Where a written agreement for an exchange was procured by the broker, but it turned out that the other party to the exchange did not own all the land which he agreed to convey and was not able to make a title at the appointed time, and the broker knew that the party he procured did not own the property he was to convey in exchange, and such party became financially irresponsible, and went into insolvency, the lower court refused the broker commissions. The Supreme Judicial Court sustained the judgment,28 but apparently only because of the exceptional facts, saying: "In view of the state of the evidence, we do not regard this as an abstract unqualified ruling that in all cases in order to entitle a broker to his commission, the contract of sale or exchange must be one which could be enforced specifically; we construe it rather as a ruling on the specific facts which the Judge expressly or probably found. We think that the Judge only meant to say that a broker does not earn his commission by bringing a person to his employer who assumes to contract as owner, when, in fact, he is not owner, as the broker knows and the employer does not know, and who, within the few days allowed for performance turns out unable to perform his contract and irresponsible.29 We regard this proposition as correct, and as consistent with the well-settled law that, in general, commissions are earned when a binding contract of sale is made." 30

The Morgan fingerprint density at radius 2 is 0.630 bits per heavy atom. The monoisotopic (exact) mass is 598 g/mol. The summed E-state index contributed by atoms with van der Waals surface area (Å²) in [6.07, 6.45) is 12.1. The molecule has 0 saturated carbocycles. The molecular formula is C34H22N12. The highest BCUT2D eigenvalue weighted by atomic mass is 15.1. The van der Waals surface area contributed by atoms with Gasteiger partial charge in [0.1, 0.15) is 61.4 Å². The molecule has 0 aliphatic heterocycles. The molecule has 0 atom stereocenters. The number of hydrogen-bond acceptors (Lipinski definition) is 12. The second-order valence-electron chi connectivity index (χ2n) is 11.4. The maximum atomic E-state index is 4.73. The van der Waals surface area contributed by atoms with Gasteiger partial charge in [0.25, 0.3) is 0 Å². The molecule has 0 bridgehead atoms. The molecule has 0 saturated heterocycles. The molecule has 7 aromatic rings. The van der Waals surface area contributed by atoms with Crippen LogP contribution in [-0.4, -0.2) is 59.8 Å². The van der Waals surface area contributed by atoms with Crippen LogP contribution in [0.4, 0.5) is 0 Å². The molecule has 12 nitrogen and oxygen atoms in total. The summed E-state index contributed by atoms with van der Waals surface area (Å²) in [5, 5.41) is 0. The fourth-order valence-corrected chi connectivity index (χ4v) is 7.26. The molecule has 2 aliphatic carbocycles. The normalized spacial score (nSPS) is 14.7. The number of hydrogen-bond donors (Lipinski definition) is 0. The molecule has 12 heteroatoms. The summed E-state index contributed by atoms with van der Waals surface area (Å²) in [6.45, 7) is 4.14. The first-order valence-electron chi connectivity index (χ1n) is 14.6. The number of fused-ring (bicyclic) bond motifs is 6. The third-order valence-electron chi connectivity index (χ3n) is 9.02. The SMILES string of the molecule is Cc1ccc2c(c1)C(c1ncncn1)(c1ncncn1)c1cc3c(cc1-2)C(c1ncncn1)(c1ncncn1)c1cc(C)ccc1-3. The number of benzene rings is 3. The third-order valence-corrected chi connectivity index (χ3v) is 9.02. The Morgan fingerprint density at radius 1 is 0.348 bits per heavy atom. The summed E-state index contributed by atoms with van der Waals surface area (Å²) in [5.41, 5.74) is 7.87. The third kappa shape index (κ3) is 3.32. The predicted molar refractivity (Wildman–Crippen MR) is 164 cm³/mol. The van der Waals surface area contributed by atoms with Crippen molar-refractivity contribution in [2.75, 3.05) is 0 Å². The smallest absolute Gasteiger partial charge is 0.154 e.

26 See Sec. 181 supra. 27 See also Sec. 183 infra.
28 Bnrnham v. Upton, 174 Mass. 409 (1899).
29 Referring to Butler v. Baker, 17 R. I. 582; Grensel v. Dean, 98 Iowa 405; 4 Am. & Eng. Ency. of Law (2nd Ed.), 972-975, Sab. V, "Brokers."
³°Citing Bice v. Mayo, 107 Mass. 550; Ward v. Cobb, 148 Mass. 518, 521.